InitializeRooms_Spread(tile, tile.RightSibling);
    InitializeRooms_Spread(tile, tile.BottomSibling);
}
private void InitializeRooms_Fetch(Tile tile, Tile sibling)
{
    //Abort if either tile is null
    if (tile == null || sibling == null) { return; }

    //Fetch index if the tiles have the same color
    if (sibling.RoomIndex.HasValue && tile.Color == sibling.Color)
    {
        tile.RoomIndex = sibling.RoomIndex;
    }
}

private void InitializeRooms_Spread(Tile tile, Tile sibling)
{
    //Abort if either tile is null
    if (tile == null || sibling == null) { return; }

    //Spread by initializing the sibling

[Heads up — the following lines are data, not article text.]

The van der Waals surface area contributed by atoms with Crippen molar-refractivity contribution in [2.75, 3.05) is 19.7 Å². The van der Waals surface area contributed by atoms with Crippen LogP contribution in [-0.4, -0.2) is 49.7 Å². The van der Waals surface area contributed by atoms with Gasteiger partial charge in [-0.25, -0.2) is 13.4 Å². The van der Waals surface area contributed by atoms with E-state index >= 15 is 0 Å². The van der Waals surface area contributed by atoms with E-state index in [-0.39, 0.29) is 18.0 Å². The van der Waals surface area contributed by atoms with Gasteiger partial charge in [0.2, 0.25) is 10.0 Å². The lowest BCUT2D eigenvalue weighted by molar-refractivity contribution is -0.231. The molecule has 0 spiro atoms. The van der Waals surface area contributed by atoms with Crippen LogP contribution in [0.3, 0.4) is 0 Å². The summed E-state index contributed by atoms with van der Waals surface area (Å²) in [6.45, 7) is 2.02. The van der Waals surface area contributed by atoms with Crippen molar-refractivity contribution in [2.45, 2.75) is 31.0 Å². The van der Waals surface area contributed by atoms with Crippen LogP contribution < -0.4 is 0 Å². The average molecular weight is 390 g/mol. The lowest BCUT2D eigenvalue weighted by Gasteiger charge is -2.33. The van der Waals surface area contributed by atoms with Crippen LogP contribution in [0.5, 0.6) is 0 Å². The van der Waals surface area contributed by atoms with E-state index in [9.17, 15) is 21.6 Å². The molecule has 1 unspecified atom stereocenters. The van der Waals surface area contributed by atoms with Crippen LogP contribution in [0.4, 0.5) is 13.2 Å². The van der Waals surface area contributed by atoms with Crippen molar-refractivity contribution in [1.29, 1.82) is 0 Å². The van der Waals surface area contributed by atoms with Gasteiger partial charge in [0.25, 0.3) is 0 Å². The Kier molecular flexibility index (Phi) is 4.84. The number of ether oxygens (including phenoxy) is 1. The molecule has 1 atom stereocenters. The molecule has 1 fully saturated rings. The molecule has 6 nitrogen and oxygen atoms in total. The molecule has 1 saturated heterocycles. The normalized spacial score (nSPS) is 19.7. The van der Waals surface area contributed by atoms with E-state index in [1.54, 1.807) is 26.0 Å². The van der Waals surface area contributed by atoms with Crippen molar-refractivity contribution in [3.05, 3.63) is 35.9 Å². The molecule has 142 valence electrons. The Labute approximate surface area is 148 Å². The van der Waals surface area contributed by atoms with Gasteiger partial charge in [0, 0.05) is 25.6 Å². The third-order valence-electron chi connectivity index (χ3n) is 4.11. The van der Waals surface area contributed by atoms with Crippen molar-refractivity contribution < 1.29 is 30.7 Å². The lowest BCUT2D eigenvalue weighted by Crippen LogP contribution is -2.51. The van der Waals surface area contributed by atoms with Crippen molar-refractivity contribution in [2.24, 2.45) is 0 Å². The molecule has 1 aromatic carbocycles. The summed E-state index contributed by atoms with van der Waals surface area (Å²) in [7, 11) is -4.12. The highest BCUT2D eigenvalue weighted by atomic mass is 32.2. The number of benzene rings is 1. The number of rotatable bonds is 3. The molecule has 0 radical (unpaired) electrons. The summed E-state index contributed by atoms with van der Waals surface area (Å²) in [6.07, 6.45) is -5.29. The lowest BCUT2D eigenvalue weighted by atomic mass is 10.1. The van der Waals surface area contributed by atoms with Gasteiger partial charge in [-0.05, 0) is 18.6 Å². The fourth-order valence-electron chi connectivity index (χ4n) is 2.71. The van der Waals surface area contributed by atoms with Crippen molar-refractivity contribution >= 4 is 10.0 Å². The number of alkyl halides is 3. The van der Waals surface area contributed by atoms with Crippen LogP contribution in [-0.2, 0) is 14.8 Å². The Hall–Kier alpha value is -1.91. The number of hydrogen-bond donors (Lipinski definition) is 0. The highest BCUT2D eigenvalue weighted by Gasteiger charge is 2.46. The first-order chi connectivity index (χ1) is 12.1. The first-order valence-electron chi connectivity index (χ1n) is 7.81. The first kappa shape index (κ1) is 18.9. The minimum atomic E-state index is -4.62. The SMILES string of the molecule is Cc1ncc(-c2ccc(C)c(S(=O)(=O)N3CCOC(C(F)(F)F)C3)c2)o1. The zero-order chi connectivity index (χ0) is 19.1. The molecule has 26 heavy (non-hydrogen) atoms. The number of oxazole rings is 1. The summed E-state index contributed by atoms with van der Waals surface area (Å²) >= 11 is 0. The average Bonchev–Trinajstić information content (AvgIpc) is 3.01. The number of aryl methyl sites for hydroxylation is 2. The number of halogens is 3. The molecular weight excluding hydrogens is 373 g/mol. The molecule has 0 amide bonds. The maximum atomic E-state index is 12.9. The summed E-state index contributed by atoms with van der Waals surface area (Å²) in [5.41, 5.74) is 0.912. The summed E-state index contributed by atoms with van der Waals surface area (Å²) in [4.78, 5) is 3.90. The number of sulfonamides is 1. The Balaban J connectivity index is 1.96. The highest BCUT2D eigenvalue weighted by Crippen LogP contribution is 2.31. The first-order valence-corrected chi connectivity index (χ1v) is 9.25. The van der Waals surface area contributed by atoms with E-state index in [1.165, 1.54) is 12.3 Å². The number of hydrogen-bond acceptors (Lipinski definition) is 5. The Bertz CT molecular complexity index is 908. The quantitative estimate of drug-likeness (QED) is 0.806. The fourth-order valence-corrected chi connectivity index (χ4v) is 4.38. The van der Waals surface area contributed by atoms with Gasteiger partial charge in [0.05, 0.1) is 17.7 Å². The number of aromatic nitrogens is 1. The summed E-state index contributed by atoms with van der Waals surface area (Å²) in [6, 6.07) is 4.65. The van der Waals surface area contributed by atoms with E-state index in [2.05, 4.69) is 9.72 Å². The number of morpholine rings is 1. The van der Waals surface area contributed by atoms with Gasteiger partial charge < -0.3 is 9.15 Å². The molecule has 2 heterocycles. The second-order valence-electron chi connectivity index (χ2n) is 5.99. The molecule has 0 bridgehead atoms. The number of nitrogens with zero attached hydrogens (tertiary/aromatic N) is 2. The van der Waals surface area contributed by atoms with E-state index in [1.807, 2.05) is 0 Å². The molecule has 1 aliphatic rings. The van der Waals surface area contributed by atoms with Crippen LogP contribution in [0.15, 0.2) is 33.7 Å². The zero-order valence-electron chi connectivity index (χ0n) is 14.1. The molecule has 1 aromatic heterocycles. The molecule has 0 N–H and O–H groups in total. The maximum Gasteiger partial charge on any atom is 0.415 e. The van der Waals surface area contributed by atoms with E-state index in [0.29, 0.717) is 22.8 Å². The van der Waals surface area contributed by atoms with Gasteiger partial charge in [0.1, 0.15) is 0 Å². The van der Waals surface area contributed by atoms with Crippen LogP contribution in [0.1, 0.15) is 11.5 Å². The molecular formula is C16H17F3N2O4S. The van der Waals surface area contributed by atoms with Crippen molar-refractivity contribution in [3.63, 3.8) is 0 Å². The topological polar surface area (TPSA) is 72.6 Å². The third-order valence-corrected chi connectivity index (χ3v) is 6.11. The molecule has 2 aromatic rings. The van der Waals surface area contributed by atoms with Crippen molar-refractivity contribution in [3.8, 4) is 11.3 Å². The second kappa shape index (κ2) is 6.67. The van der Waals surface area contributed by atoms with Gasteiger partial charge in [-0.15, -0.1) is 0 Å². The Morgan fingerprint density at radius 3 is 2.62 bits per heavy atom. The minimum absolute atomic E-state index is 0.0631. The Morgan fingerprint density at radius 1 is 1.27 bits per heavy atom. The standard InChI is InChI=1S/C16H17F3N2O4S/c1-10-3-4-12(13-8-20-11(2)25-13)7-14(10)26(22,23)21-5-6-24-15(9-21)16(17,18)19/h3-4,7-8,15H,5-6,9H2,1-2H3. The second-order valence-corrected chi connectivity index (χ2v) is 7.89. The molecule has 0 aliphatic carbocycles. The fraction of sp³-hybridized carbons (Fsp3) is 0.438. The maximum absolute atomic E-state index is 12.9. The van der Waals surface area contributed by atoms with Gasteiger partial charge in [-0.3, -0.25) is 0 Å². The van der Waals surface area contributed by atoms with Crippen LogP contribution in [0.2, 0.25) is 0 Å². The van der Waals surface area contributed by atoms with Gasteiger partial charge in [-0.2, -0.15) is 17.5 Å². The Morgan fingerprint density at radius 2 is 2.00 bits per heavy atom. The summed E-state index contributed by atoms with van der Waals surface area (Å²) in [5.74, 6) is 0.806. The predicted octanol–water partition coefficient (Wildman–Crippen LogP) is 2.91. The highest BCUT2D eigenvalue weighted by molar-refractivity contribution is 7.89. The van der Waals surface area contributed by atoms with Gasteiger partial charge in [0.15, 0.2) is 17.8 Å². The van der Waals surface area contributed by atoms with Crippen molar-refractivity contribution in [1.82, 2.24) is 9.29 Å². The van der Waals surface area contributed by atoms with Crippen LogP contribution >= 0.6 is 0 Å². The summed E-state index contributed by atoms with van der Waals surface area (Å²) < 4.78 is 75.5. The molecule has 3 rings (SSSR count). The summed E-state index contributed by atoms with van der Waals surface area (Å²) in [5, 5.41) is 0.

if (tile.RoomIndex.HasValue && tile.Color == sibling.Color)
    {
        InitializeRooms(sibling);
    }
}

Example

The steps above are all you really need to parse a bitmap into an playable map.

In the game that generated the final result below, I have 12 “ffffff” images and 4 “c3c3c3” images. I have no image for the red color or the dark grey rooms. The result of this is that they use the same images as the hallway, and apply a tint color on top of that.

In the image below, I display the room index as well. As you can see, the None and NonWalkable tiles are given a room index of -1, while all other tiles are separated into room 1-4.

Mission map

If I would like to create a totally different map for another mission, or simply edit the map above, this approach makes it reaaaaally easy to do so.

I will return to the XML file in another blog post, as well as how to draw walls between the various rooms, how to use different colors/images for the same rooms etc., but that will have to wait for another day 🙂